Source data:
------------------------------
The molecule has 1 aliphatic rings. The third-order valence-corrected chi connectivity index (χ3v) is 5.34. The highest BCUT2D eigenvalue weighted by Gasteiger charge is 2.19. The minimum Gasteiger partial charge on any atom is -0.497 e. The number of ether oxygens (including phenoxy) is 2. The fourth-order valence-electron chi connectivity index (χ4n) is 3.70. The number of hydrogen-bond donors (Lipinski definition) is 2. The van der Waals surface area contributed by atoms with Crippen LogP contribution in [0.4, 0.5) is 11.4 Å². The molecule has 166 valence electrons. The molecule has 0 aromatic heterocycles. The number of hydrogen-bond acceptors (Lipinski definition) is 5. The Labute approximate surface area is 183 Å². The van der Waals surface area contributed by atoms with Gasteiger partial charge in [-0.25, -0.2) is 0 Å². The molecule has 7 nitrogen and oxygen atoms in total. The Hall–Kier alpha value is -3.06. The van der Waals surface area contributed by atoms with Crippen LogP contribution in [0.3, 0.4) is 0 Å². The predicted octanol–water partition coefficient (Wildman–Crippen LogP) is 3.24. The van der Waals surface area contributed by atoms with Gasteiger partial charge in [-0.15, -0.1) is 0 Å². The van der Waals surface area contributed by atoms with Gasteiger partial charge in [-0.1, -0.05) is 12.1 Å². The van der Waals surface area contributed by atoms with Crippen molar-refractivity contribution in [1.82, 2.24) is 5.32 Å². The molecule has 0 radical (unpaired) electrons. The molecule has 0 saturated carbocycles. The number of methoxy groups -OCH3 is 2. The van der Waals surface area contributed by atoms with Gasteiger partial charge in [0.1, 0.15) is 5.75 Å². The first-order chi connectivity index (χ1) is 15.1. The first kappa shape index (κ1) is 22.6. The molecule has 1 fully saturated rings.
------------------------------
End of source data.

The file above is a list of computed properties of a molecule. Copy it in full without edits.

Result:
The molecule has 1 aliphatic rings. The third-order valence-corrected chi connectivity index (χ3v) is 5.34. The highest BCUT2D eigenvalue weighted by Gasteiger charge is 2.19. The minimum Gasteiger partial charge on any atom is -0.497 e. The number of ether oxygens (including phenoxy) is 2. The fourth-order valence-electron chi connectivity index (χ4n) is 3.70. The number of hydrogen-bond donors (Lipinski definition) is 2. The van der Waals surface area contributed by atoms with Crippen LogP contribution in [0.4, 0.5) is 11.4 Å². The molecule has 166 valence electrons. The molecule has 0 aromatic heterocycles. The number of hydrogen-bond acceptors (Lipinski definition) is 5. The Labute approximate surface area is 183 Å². The van der Waals surface area contributed by atoms with Gasteiger partial charge in [-0.25, -0.2) is 0 Å². The molecule has 7 nitrogen and oxygen atoms in total. The Hall–Kier alpha value is -3.06. The van der Waals surface area contributed by atoms with Crippen LogP contribution in [0.3, 0.4) is 0 Å². The predicted octanol–water partition coefficient (Wildman–Crippen LogP) is 3.24. The van der Waals surface area contributed by atoms with Gasteiger partial charge in [-0.15, -0.1) is 0 Å². The van der Waals surface area contributed by atoms with Gasteiger partial charge in [-0.1, -0.05) is 12.1 Å². The van der Waals surface area contributed by atoms with Crippen molar-refractivity contribution in [1.82, 2.24) is 5.32 Å². The molecule has 0 radical (unpaired) electrons. The molecule has 0 saturated carbocycles. The number of methoxy groups -OCH3 is 2. The van der Waals surface area contributed by atoms with Gasteiger partial charge in [0.1, 0.15) is 5.75 Å². The first-order chi connectivity index (χ1) is 15.1. The first kappa shape index (κ1) is 22.6. The molecule has 1 fully saturated rings.